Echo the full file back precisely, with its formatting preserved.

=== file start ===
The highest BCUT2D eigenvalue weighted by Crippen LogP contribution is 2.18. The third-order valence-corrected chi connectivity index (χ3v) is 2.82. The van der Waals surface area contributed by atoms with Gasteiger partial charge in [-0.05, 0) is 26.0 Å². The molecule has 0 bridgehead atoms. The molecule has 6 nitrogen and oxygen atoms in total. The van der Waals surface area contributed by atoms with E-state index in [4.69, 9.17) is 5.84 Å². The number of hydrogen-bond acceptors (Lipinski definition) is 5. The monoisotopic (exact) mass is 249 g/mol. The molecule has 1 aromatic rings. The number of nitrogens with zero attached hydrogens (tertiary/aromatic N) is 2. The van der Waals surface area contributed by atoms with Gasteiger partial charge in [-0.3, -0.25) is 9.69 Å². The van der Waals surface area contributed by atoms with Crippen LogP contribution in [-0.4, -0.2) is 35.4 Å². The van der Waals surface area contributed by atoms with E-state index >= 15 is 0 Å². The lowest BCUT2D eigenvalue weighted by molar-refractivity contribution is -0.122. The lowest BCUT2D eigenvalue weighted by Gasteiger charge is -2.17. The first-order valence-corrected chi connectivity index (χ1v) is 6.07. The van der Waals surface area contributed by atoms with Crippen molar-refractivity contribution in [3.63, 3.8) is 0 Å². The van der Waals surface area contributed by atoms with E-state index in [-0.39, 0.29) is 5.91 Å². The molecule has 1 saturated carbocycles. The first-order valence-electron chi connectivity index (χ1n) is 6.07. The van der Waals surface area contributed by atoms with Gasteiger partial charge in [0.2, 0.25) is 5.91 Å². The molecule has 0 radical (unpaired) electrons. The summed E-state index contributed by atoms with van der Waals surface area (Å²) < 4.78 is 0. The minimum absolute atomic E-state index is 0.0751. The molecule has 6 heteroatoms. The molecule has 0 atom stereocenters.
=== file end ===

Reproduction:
The highest BCUT2D eigenvalue weighted by Crippen LogP contribution is 2.18. The third-order valence-corrected chi connectivity index (χ3v) is 2.82. The van der Waals surface area contributed by atoms with Gasteiger partial charge in [-0.05, 0) is 26.0 Å². The molecule has 0 bridgehead atoms. The molecule has 6 nitrogen and oxygen atoms in total. The van der Waals surface area contributed by atoms with E-state index in [4.69, 9.17) is 5.84 Å². The number of hydrogen-bond acceptors (Lipinski definition) is 5. The monoisotopic (exact) mass is 249 g/mol. The molecule has 1 aromatic rings. The number of nitrogens with zero attached hydrogens (tertiary/aromatic N) is 2. The van der Waals surface area contributed by atoms with Gasteiger partial charge in [-0.3, -0.25) is 9.69 Å². The van der Waals surface area contributed by atoms with Crippen LogP contribution in [-0.4, -0.2) is 35.4 Å². The van der Waals surface area contributed by atoms with E-state index >= 15 is 0 Å². The lowest BCUT2D eigenvalue weighted by molar-refractivity contribution is -0.122. The lowest BCUT2D eigenvalue weighted by Gasteiger charge is -2.17. The first-order valence-corrected chi connectivity index (χ1v) is 6.07. The van der Waals surface area contributed by atoms with Crippen molar-refractivity contribution in [3.63, 3.8) is 0 Å². The van der Waals surface area contributed by atoms with E-state index in [-0.39, 0.29) is 5.91 Å². The molecule has 1 saturated carbocycles. The first-order valence-electron chi connectivity index (χ1n) is 6.07. The van der Waals surface area contributed by atoms with Gasteiger partial charge in [0.2, 0.25) is 5.91 Å². The molecule has 0 radical (unpaired) electrons. The summed E-state index contributed by atoms with van der Waals surface area (Å²) < 4.78 is 0. The minimum absolute atomic E-state index is 0.0751. The molecule has 6 heteroatoms. The molecule has 0 atom stereocenters.